Anamorphic / Non-Anamorphic DVD transfers

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Anamorphic / Non-Anamorphic DVD transfers

Postby Goran_Andersson » 22 Jan 2008 09:35

This article will explain the difference between anamorphic and non-anamorphic DVD transfers and how they will appear on your television screen. If you are unsure whether your DVD disc is anamorphic, you can by following my instructions bellow determine which format your disc have.


Part 1. How an Anamorphic transfer looks like.

To visually explain this you can load your DVD player with an anamorphic enhanced film and set your "Widescreen" TV forced to 4:3. If you have a newer normal 4:3 TV make sure that any letterbox functions is set to off. (Any letterbox function will adapt the picture to your TV screen and that’s not what we want here)

If your DVD player is setup properly to output the signal to a widescreen TV (see your DVD player manual for this setting. If you have a normal 4:3 TV set it back to 4:3 after this test) you should get a picture that looks like this:

(Widescreen TV)
Image is compressed vertically (morphed).
Image
(Alternative you can do the same via your computer software DVD player)

(Normal 4:3 TV)
Image is compressed vertically (morphed).
Image



Next step is to enable "FULL" or "WIDE" (may have a different name on your widescreen TV). The picture will now use the whole visible screen area (in this case 1.85:1) on your widescreen TV.

(Widescreen TV)
Image is stretched out and looks normal (anamorphic enhanced for Wide TV).
Image



If you have a normal 4:3 TV the picture will have black bars on top and bottom. Make sure your DVD Player setup is set to output a 4:3 signal, check your manual.

(Normal 4:3 TV)
Image is pressed together from top and bottom and looks normal.
Image




Part 2. How a Non-Anamorphic transfer looks like.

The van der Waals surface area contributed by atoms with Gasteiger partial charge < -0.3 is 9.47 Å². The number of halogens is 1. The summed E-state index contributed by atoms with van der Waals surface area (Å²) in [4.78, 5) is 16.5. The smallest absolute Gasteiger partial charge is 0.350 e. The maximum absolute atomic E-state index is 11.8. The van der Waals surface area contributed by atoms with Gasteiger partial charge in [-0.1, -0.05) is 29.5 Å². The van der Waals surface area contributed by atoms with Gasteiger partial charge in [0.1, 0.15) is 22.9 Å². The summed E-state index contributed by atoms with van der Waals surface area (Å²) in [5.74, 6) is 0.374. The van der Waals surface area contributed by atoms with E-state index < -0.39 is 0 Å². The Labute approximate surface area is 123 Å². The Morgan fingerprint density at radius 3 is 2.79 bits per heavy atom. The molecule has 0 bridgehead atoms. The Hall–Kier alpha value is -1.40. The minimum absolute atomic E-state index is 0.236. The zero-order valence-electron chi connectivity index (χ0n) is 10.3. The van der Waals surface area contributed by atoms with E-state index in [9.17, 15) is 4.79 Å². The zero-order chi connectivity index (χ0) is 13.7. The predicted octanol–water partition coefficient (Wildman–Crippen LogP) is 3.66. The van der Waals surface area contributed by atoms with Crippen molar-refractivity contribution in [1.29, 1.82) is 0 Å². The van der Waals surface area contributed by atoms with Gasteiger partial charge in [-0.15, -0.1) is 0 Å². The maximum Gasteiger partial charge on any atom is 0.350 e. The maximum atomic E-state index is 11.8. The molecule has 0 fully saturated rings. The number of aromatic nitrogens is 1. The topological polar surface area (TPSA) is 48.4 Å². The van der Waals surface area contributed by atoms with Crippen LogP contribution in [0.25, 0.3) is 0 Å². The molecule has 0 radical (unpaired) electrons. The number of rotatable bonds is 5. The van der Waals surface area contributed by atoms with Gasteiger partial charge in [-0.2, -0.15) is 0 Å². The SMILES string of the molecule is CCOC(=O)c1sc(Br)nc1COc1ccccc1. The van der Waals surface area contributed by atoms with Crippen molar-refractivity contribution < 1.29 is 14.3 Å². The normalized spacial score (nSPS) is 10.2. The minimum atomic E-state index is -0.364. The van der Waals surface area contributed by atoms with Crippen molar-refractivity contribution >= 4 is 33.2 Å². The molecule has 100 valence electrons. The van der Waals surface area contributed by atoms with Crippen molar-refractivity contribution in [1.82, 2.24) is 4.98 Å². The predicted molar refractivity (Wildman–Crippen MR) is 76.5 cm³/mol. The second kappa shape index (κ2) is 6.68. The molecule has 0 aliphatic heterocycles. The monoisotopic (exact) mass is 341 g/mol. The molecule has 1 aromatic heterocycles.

To visually explain this you can load your DVD player with a non-anamorphic DVD disc and set your "Widescreen" TV forced to 4:3. If you have a normal 4:3 TV the screen will look like the second picture here.

In this case no changes are needed in your DVD Player. A non-anamorphic picture is stored with black bars on top and bottom on the DVD disc. The picture will look like this on your TV:

(Widescreen TV)
Image is NOT compressed vertically; instead it has black bars around to fill out the gaps.
Image


(Normal 4:3 TV)
There is no difference between anamorphic and non-anamorphic transfer on this setup.
Image
(This will also (most likely) be the image seen on your computer, if using a software player)



To make use of the whole visible screen area on your widescreen TV you must use the "ZOOM" function. This will unfortunately degrade the picture quality, but is the only way in this case.

If the subtitles are located under the actual image (in the black area) they may be pushed below the TV screen and be unreadable. Subtitles should be placed inside the picture frame, hence the term "Subtitles are 16:9 friendly". Some widescreen TVs has the ability to move the picture up, so you can see the subtitles anyway.

The picture will now use the whole visible screen area (in this case 1.85:1) on your widescreen TV.

(Widescreen TV picture)
Image is "Zoomed" to fill out the screen. This degrades image quality notably.
Image


If you have a normal 4:3 TV the picture will have black bars on top and bottom on the TV.

(Normal 4:3 TV)
There is no difference between anamorphic and non-anamorphic transfer on this setup.
Image
Goran_Andersson
 

Re: Anamorphic / Non-Anamorphic DVD transfers

Postby Adrian_Busby » 04 Feb 2011 19:32

Has anyone got suitable images to replace the missing ones here? If so, please PM me.
I met this six year old child with this blank, pale, emotionless face and the blackest eyes...the Devil's eyes. - Dr Loomis, Halloween.
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